Tod’s use of a heroic Romantic register and of quotations from British Romantic writers like Byron and Scott in his published works is compared here with James Forbes’ and Bishop Reginald Heber’s recourse to literary quotations. Tod’s renderings of succession conflicts, of marriages and sati-sacrifices by Rajput princesses, and his reconstitutions of famous battles from Rajput bardic chronicles seem to be inspired by Romanticism’s idealisation of the heroic spirit and its nostalgia for a chivalrous past. David Arnold’s tripartite classification of Tod’s use of literary Romanticism with first a sentimental Romanticism (bleak ruins), then with a brooding, Orientalist Romanticism (cosmic elements and an epic register) and finally with a heroic, Byronic Romanticism (poetic meditations on the futility of life and on human love) is helpful in making sense of the various literary quotations that appear through Tod’s texts. These literary excursions in Tod’s writings seem to play a double role: an aesthetic role of making strange settings and events familiar through well-known literary favourites, deployed as cultural bridges; and then an ideological role of advocating a flexible, colonial regime, respectful of age-old Rajput customs and the Rajput sense of honour, while awakening in Britain, "sympathy for… the interesting people of Rajasthan" (Annals, II-vii).
James Mill (1773-1836) never visited India, adhered to Jeremy Bentham’s rational, utilitarian philosophy and in his History of British India (1817), attributed India’s "low" and "rude" state of civilisation in the 1800s to an absence of reliable, historical records and to a too great submission to superstition and despotism. James Tod, on the other hand, spent 22 years in India, respected the non-European uniqueness of Rajput historical chronicles, and spent much energy in establishing a coherent narrative of the past exploits of the various Rajput clans, in order to secure policies that would ensure Rajput support for the British Government in India. In 1831-32, in their recommendations to the British Parliament in the context of the renewal of the East India Company’s Charter, the respective views of Mill and Tod, while seeming to be poles apart at first, reveal, in fact, similar high ideals for a British Government in India beneficial to all concerned, while undergoing similar bureaucratic pressures. In reality, James Mill actually supported innovative reforms and liberating change for India, while Tod combined an ethos of Romanticism with an agenda of down-to-earth improvements.
Chapter 6 aims to arrive at a complete a picture of Tod as possible through his written mentions of and exchanges during his stay in India. Tod’s family had Scottish connections and his two maternal uncles, names Heatly, were members of the Bengal Civil Service in India. Mentions of encounters with wild animals, hunting and fishing in India provide light entertainment for Tod’s readers, in the midst of his dense historical and political accounts. Allusions to tensions about British appointments and responsibilities, and a textual ellipsis in the travel narrative of Tod’s third journey from Mewar (June 1821 to March 1822) reveal official distrust between Tod and his hierarchical superior, David Ochterlony. Similarly, very few mentions of illness during the early years of Tod’s stay in Rajasthan (1819-1820), contrasted with more frequent experiences of ill health from 1820 onwards, indicate increased official pressures and professional worries. Tod’s field account book covering 30 months, from November 1819 to April 1822, provides some precise amounts Tod had to spend in his official capacity. Eleven letters in the local Urdu dialect, written from field positions in Rajasthan and Gujarat, by Tod to Rana Bheem Singh of Mewar, reveal Mewar political matters and the personal relationship between Tod and the Rana. Through a study of the various mentions and documents, we catch glimpses of a tormented but committed Tod.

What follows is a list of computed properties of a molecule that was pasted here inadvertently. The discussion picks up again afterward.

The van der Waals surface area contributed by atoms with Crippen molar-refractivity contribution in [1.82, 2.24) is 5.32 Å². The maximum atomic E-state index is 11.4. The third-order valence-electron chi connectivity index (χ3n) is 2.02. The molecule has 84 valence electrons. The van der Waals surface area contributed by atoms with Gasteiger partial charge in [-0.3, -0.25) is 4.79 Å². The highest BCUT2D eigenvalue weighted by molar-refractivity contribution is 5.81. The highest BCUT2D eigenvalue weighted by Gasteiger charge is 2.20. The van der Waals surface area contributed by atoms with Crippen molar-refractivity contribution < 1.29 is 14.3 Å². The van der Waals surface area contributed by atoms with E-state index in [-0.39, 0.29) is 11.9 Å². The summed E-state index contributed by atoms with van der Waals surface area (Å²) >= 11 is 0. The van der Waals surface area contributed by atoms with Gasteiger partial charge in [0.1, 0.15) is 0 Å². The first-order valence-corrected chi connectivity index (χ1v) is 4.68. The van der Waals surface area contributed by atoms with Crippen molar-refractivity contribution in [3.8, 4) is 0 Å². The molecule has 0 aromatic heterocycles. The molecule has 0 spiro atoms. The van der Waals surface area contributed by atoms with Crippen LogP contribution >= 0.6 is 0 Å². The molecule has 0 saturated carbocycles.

The seventh chapter deals with Tod’s twelve shorter essays, presented by him before learned societies in London and Paris, between 1824 and 1835. In two steps concerning these shorter essays, an analysis is made of (a)Tod’s deployment of an apparatus of erudition; (b)Tod’s attention to language. By unfolding parallels between the Rajput artefacts he had gathered in India, with texts and historical vestiges from various other ancient and medieval cultures, Tod was probably underlining the suitability for scholarly attention of Rajput history and culture, with the stamp of his own eye-witness authenticity. This seventh chapter concludes with a brief presentation of the reviews of Tod’s various publications in the journals of his time, illustrating the contemporary reception of the published results of his knowledge-gathering on the Rajputs and Western India.
Tod’s sympathetic understanding of Rajput difference
Tod’s deliberate choice to simultaneously defend the Rajputs as a historically grounded people capable of moving into the modern world, while also upholding the beneficial effects of prolonged British rule in India can explain his political efforts to incite respect among the British authorities for the Rajputs’ sense of honour, with the intention of preventing Rajput rejection of any humiliating imposition of external British Rule. This political message of tolerance, which went against the dominant British way of thinking at the time, also situates Tod as an individual who refused to conform to simplistic, binary oppositions of powers, or races, or nations. A few comparisons of Tod’s trajectory with other scholarly British traveller-philanthropists, in the Middle East for example, highlight the particularities of Tod’s role concerning knowledge constructions about the Rajputs and the Gujaratis.